Media Complicit in Manufacturing Political Crises
The old adage goes, “Where there’s smoke, there’s fire.” While the saying rings true, it often provides justification for a preordained conclusion.
However, when crisis strikes – particularly political “scandals” – there is often nothing more fueling it than a smoke machine.
This is due in large part to a collection of crisis creators who only benefit from keeping the crisis in the news. That objective, not the quest for Truth or the hackneyed notion that the target has mishandled the crisis, drives the story.
There is no more apparent example than the Department of Justice (DOJ) railroading former U.S. Senator Ted Stevens (R-Alaska). The investigation, indictment and trial of Sen. Stevens in 2008 became a national front-page story for obvious reasons.
Stevens was a lion of the Senate, a 40-year veteran who shepherded through Congress dozens of landmark laws, from the creation of the U.S. Olympic Committee to the approval of the Trans-Alaska Pipeline. The DOJ alleged in its indictment that Stevens was “knowingly and willfully engaged in a scheme” to conceal gifts from an oil company. The sensational headlines that ensued in mainstream and partisan press basically wrote themselves.
As we know now, unethical prosecutors withheld critical evidence from the defense and engaged in other despicable activities that led to the case getting thrown out – unfortunately after Stevens had been found guilty and lost his Senate seat.
But during the entire ordeal, the legal challenge was just one element of the ongoing crisis. From the moment the media confirmed that DOJ was investigating Stevens, who was expected to face a tough reelection bid, every accusation, complaint, and conspiracy theory became fair game.
Nearly daily stories – particularly fueled by motivated political opportunists that Washington reporters gobbled up – featured allegations of backroom dealmaking, political favors, and earmarks for personal financial gain. Each allegation was driven not by defensible facts, but by innuendo, hearsay, and that tired old cliché: “Where there is smoke, there’s fire.”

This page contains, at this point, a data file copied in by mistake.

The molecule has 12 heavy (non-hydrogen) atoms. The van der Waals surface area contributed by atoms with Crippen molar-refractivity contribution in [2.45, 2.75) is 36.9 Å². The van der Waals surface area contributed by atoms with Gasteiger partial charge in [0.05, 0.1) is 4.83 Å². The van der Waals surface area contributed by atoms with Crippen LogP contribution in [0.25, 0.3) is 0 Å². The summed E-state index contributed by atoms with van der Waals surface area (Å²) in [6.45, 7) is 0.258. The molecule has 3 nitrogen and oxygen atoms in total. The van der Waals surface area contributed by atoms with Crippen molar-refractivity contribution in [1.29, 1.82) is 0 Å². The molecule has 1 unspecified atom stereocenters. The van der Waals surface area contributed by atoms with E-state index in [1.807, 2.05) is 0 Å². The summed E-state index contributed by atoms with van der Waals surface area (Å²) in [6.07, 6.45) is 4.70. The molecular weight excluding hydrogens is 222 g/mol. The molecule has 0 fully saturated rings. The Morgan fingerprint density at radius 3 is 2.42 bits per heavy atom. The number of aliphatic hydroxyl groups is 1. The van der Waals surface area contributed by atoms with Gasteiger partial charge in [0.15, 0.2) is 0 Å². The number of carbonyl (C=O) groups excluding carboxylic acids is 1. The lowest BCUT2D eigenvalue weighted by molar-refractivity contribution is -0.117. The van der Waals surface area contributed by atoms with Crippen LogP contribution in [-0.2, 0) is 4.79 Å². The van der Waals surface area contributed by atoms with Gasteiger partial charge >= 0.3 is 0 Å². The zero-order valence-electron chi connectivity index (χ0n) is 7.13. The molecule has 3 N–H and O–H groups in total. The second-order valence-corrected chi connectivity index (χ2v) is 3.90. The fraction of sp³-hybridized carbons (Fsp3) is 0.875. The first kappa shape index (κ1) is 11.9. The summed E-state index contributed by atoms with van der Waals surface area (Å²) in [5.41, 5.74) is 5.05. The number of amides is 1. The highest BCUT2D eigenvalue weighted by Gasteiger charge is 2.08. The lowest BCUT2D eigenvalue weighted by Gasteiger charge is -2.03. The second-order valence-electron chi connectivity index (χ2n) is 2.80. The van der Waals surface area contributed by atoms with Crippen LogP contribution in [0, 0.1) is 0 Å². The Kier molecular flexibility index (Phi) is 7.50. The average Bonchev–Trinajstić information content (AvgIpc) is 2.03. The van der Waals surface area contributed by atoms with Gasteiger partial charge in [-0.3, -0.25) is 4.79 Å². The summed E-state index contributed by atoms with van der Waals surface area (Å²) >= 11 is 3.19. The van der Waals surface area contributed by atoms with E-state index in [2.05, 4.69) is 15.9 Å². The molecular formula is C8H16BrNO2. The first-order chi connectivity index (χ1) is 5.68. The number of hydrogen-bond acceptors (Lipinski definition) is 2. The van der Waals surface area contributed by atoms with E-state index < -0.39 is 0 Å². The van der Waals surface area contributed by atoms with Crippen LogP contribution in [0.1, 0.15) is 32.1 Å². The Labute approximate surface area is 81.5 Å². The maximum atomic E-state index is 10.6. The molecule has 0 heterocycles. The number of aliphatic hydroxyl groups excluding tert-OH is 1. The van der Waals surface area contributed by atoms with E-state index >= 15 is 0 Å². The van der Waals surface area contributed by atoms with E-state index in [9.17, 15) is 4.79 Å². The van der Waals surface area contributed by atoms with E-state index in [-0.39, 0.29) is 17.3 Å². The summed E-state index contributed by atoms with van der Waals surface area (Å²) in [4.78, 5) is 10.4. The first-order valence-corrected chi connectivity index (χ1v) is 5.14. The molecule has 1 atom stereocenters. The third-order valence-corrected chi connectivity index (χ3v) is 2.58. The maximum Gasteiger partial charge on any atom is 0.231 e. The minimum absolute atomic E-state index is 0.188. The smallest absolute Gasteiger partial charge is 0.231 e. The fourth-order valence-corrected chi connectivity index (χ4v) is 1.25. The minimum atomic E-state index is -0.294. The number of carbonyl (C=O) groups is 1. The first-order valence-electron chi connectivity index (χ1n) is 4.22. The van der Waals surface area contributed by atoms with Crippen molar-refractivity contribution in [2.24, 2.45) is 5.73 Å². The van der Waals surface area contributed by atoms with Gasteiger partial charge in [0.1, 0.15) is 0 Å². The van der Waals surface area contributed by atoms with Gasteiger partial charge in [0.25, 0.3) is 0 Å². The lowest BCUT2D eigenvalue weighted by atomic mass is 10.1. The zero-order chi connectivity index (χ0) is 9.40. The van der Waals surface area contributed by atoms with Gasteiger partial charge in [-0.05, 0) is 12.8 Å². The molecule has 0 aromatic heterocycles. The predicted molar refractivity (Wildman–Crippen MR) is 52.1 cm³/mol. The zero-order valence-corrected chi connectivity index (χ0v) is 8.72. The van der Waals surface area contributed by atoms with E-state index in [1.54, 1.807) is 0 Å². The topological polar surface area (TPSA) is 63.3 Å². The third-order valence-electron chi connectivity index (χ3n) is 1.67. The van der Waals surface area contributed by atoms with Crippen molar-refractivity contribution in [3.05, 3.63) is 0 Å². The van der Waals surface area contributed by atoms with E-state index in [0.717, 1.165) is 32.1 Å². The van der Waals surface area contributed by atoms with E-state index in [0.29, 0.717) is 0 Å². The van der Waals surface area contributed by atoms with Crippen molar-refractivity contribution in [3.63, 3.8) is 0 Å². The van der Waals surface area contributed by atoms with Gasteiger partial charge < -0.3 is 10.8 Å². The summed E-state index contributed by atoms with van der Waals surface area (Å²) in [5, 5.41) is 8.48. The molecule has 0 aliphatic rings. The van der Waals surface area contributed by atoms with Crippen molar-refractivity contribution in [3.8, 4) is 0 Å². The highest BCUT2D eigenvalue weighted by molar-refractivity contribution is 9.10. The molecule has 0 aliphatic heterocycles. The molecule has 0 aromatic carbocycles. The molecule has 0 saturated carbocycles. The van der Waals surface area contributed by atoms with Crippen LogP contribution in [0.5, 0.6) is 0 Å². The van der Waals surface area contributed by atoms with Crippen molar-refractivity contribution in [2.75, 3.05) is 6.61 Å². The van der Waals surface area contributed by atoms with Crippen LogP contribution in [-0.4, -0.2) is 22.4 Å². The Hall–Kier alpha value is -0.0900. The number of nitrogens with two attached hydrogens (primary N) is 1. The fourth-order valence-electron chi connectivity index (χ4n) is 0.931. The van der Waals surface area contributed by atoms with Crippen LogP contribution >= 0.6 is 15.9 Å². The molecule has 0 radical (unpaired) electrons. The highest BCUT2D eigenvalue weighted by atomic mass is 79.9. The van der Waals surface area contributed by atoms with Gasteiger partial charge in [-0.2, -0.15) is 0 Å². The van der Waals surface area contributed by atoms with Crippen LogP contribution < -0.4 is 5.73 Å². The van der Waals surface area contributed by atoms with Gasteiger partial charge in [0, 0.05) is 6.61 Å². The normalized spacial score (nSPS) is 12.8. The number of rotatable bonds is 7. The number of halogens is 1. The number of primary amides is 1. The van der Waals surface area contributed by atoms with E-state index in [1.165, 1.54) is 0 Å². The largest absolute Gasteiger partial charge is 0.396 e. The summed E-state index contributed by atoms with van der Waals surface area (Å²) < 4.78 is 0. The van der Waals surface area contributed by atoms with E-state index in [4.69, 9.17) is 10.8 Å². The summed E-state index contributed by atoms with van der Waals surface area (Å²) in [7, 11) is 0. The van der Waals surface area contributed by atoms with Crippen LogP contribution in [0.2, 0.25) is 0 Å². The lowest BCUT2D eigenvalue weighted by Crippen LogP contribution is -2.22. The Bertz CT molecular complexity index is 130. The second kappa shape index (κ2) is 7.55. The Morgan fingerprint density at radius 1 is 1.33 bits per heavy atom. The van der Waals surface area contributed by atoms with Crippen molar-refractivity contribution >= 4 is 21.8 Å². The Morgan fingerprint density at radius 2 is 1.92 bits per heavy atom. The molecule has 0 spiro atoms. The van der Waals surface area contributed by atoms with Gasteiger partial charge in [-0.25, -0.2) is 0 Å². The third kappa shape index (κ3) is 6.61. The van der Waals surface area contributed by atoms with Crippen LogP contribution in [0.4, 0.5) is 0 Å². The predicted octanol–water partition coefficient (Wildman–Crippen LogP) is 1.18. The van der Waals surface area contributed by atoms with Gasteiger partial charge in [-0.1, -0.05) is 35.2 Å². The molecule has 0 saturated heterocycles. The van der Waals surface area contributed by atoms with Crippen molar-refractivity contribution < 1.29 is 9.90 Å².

What became clear is something I understand very well now – your crisis is someone else’s meal ticket; in this case, enterprising members of the media, the Democratic Senatorial Campaign Committee, and now former U.S. Senator from Alaska, Mark Begich.
Today, no one may understand this paradigm more than former U.S. Congressman Vance McAllister, a one-termer from North Louisiana who spent the fall fighting for his political life.
Outside of his home state, McAllister is best known for a video capturing the Congressman kissing a member of his Louisiana staff. Unlike Stevens, whose sin was a total fabrication, McAllister was caught on tape and later offered a heartfelt apology. But his crisis was far from over; not because it was mismanaged, but because a motivated pack of crisis creators – including an opponent with Duck Dynasty cache – had access to reporters looking for a flashy headline.
At the height of the campaign, the most egregious “scandal” peddled in the press tied McAllister to misconduct accusations involving Texas Coast Energy, a company with which he has a 50 percent ownership.
The media’s acknowledged source for the salacious details? A disgruntled former employee, whose legal complaint was filled with wild allegations, none of which involved McAllister. In fact, McAllister is not even named in the complaint, nor is he in any way tied to the company’s allegedly tawdry behavior.
Before a single story was ever written, the former employee withdrew the complaint and later expressly stated his dispute with the company “did not relate to any issues I had with Mr. McAllister either personally or professionally.”
Those simple, but crucial facts did not stop the sources behind the story – McAllister’s political opponents – from marketing the scandal to self-interested members of the press.
In Eric Dezenhall’s new book, Glass Jaw, he describes a loose conspiracy of crisis creators who depend on media to retail the crisis. Dezenhall explains, “The process requires no meetings in alleyways where sacks of cash are exchanged with dodgy reporters. These are not conspiracies. They are a long-entrenched form of phototropism, the process whereby plants naturally bend toward the sunlight that nourishes them. The plants aren’t conscious of bending, it’s what they do.”
Knowing the complaint had been withdrawn, the initial media story – and copycat articles in the local press and on blogs – implicated McAllister anyway, because the accusation is always a far sexier sell than the truth.
Not surprisingly, Congressman McAllister lost his seat. And in doing so, he learned the unfortunate lesson that when it comes to manufactured crises, a smoke machine is usually more powerful than the facts.